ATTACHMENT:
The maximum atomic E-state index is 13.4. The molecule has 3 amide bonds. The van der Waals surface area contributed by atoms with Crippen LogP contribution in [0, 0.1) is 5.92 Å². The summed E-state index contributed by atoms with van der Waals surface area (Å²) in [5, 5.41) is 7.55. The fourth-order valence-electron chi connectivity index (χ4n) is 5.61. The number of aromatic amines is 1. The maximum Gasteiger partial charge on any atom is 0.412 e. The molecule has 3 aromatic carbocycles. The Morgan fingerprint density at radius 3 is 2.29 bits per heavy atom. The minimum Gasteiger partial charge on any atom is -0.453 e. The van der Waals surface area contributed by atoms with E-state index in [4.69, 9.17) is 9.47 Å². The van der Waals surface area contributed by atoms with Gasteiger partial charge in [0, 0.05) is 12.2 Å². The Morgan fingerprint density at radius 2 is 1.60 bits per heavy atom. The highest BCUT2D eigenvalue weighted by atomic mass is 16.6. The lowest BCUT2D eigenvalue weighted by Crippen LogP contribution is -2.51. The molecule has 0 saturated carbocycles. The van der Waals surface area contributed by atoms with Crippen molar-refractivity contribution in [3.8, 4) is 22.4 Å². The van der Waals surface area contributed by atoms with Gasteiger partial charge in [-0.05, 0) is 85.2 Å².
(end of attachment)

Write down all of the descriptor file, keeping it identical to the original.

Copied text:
The maximum atomic E-state index is 13.4. The molecule has 3 amide bonds. The van der Waals surface area contributed by atoms with Crippen LogP contribution in [0, 0.1) is 5.92 Å². The summed E-state index contributed by atoms with van der Waals surface area (Å²) in [5, 5.41) is 7.55. The fourth-order valence-electron chi connectivity index (χ4n) is 5.61. The number of aromatic amines is 1. The maximum Gasteiger partial charge on any atom is 0.412 e. The molecule has 3 aromatic carbocycles. The Morgan fingerprint density at radius 3 is 2.29 bits per heavy atom. The minimum Gasteiger partial charge on any atom is -0.453 e. The van der Waals surface area contributed by atoms with E-state index in [4.69, 9.17) is 9.47 Å². The van der Waals surface area contributed by atoms with Gasteiger partial charge in [0, 0.05) is 12.2 Å². The Morgan fingerprint density at radius 2 is 1.60 bits per heavy atom. The highest BCUT2D eigenvalue weighted by atomic mass is 16.6. The lowest BCUT2D eigenvalue weighted by Crippen LogP contribution is -2.51. The molecule has 0 saturated carbocycles. The van der Waals surface area contributed by atoms with Crippen molar-refractivity contribution in [3.8, 4) is 22.4 Å². The van der Waals surface area contributed by atoms with Gasteiger partial charge in [-0.05, 0) is 85.2 Å².